CCP Museum: The First Five Years

In Essays by pcan

As late as three years back, I would meet long-lost friends at the CCP lobby who still ask, “What, you have art galleries here?” as though the CCP Museum of art never existed for some three years. We remember when in 1970, then Director Roberto Chabet would think of poster ideas like getting Nora Aunor or Elizabeth Ramsey to pose inside the Main Gallery, looking at a painting, with a caption that says, “Visit the Art Gallery.” But there was no serious campaign done. The Cultural Center was just at its infancy and all its moves were under close scrutiny and observation. Today, the seemingly slow build-up of development in the CCP Museum can still make claims for the tremendous increase of activities in the visual arts.

What the CCP Museum emphasized in its early stage was the introduction of advanced art—labeled by reviewers as “avant-garde,” or “gimmicks,” or plain “pakulo,” as though such works were done by sensationalist young artists who have not had thought wisely enough to go on to the next phase of their lives. The public was puzzled, dumbfounded to find scraps of metal, scatterings of sand on the floor, hanging planks and other objects that were not associated with art, but intelligent enough to re-examine what art was all about. At last this is what we feel now.

‘Explaining’ exhibits

Later in 1972, the second phase of the Museum Introductory Program started. While the earlier phase just exposed the public to puzzling works with no explanations, this second started to “explain” exhibits through notes and more guided tours and more analytical press releases. Instead of organizing large exhibits which considered a great deal of diplomacy by including “all” artists, the Museum became more emphatic and selective, but balanced as to include children’s exhibits and an annual for all artists. It made the Thirteen Artists program permanent, establishing promising thirteen young artists every two years. The public became less curious with the giant capiz shells at the CCP lobby and the tapestry of H.R. Ocampo at the Main Theater and was looking for more artistic things to see. This “educational” phase was thus challenging and determined what type of regular audience the CCP was going to have in the future.

Any successful cultural institution has to establish an audience that is more or less stable and reacting to its services. A rapport between artist and viewer must be established inside a gallery through better directed exhibits. It is only through regular communication between audience and artist that art becomes relevant—something that is as genuinely significant as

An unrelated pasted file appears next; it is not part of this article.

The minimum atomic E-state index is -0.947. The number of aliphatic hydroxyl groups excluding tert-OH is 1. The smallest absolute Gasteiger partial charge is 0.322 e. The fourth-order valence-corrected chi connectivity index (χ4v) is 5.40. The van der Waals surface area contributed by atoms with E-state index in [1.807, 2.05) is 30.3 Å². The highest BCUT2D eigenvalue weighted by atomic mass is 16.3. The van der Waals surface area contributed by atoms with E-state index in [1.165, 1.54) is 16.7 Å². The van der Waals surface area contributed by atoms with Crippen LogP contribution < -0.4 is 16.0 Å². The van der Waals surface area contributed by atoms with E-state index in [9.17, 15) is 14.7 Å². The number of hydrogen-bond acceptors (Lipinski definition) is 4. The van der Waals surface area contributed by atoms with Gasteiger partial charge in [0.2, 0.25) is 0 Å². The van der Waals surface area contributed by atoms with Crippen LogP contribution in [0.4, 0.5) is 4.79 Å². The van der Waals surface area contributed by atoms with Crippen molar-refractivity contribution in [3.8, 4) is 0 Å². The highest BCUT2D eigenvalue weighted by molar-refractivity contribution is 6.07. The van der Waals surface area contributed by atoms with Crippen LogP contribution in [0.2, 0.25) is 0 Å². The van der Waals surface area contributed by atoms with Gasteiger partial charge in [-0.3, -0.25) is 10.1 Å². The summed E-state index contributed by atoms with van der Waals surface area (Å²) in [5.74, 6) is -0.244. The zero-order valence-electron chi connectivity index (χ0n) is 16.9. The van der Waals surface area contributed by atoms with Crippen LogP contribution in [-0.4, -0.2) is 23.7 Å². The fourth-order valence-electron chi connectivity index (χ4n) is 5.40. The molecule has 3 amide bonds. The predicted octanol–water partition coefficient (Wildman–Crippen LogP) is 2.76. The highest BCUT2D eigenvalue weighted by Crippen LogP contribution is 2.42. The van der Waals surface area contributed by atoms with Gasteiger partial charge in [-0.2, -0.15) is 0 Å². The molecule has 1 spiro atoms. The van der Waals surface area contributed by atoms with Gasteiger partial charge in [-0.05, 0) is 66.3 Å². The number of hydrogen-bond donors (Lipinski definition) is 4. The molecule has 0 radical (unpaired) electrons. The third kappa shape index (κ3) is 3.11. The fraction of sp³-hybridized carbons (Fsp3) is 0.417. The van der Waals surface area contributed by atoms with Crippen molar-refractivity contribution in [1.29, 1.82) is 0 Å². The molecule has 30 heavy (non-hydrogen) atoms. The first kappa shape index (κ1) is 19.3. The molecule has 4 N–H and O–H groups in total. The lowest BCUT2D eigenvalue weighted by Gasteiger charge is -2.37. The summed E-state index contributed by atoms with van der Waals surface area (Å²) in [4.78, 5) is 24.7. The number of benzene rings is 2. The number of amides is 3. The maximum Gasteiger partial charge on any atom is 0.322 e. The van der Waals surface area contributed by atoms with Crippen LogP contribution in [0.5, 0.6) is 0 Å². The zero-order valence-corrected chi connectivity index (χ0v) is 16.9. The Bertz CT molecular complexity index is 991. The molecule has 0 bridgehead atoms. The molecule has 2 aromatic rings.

any other institution for the development of
a country.

Regular patrons

The audience that the CCP can proudly claim to have today is basically the student. While there is a bulk of tourists and visitors from provinces, it is the students who are regular and who visit the Center not just to accomplish their assignments but also to experience what this “new” art is all about.

Today, the limits and functions of the CCP Museum are known. It has a Museum of artifacts from the collections of Arturo de Santos and Potenciano Badillo, a Main Art Gallery for major exhibitions, and a Small Art Gallery for one-man exhibits and “experimental” works. It also holds theater presentations at the End Room. It has a complete documentation of CCP art activities and publishes irregularly a magazine on the visual arts, Marks. The Museum office accommodates regular visits of artists who want to show their works for a “possible exhibit at the Center,” who discuss projects and plans for ephemeral works of art, who ask for consultation regarding some research problems, who dig into the Museum files for some important data or ask for some other forms or make suggestions. Out of this came interesting projects of “unknown” artists and suggestions which were included in its program of activities.

Looking back, we seem to transcend the inevitable problems that still beset all art museums in the world: lack of an ideal place, misunderstanding with the artists, office inefficiencies, and most all, financial limitations. In spite of the dramatic change of climate in the visual arts, what we accomplished is never ideal, and five years is too short a time to create an effortless ambiance of art that illuminates its public and keep works of artists all the more significant. The CCP Museum hopes to finally set such ambiance.

Business Day, 10 October 1975.


From Raymundo Albano: Texts. Download the whole book here.